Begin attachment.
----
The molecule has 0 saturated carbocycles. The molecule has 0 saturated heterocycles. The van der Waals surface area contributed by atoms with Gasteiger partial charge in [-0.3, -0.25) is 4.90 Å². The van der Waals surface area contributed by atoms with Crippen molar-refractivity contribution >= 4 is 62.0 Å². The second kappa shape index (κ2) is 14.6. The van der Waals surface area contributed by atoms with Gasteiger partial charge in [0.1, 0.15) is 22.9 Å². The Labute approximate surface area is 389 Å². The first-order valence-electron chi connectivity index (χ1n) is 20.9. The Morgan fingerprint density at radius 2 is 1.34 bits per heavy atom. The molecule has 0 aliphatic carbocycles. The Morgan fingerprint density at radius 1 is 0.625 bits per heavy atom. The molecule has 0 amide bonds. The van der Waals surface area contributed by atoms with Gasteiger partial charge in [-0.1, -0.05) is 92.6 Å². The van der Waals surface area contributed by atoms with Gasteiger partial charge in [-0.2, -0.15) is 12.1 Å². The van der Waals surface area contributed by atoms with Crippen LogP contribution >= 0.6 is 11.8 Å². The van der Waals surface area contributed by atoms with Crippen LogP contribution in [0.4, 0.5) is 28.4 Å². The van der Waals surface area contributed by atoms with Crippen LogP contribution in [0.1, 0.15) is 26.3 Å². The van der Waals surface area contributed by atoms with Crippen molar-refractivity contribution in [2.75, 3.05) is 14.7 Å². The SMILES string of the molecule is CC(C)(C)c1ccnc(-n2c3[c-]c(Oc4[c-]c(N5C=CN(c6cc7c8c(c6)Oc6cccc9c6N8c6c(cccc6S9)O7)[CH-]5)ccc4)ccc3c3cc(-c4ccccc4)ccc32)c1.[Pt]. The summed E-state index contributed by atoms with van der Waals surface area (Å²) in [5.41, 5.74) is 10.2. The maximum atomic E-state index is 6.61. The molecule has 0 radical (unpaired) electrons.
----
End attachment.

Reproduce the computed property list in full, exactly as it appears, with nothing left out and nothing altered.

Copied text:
The molecule has 0 saturated carbocycles. The molecule has 0 saturated heterocycles. The van der Waals surface area contributed by atoms with Gasteiger partial charge in [-0.3, -0.25) is 4.90 Å². The van der Waals surface area contributed by atoms with Crippen molar-refractivity contribution >= 4 is 62.0 Å². The second kappa shape index (κ2) is 14.6. The van der Waals surface area contributed by atoms with Gasteiger partial charge in [0.1, 0.15) is 22.9 Å². The Labute approximate surface area is 389 Å². The first-order valence-electron chi connectivity index (χ1n) is 20.9. The Morgan fingerprint density at radius 2 is 1.34 bits per heavy atom. The molecule has 0 aliphatic carbocycles. The Morgan fingerprint density at radius 1 is 0.625 bits per heavy atom. The molecule has 0 amide bonds. The van der Waals surface area contributed by atoms with Gasteiger partial charge in [-0.1, -0.05) is 92.6 Å². The van der Waals surface area contributed by atoms with Gasteiger partial charge in [-0.2, -0.15) is 12.1 Å². The van der Waals surface area contributed by atoms with Crippen LogP contribution >= 0.6 is 11.8 Å². The van der Waals surface area contributed by atoms with Crippen LogP contribution in [0.4, 0.5) is 28.4 Å². The van der Waals surface area contributed by atoms with Crippen LogP contribution in [0.1, 0.15) is 26.3 Å². The van der Waals surface area contributed by atoms with Crippen molar-refractivity contribution in [2.75, 3.05) is 14.7 Å². The SMILES string of the molecule is CC(C)(C)c1ccnc(-n2c3[c-]c(Oc4[c-]c(N5C=CN(c6cc7c8c(c6)Oc6cccc9c6N8c6c(cccc6S9)O7)[CH-]5)ccc4)ccc3c3cc(-c4ccccc4)ccc32)c1.[Pt]. The summed E-state index contributed by atoms with van der Waals surface area (Å²) in [5.41, 5.74) is 10.2. The maximum atomic E-state index is 6.61. The molecule has 0 radical (unpaired) electrons.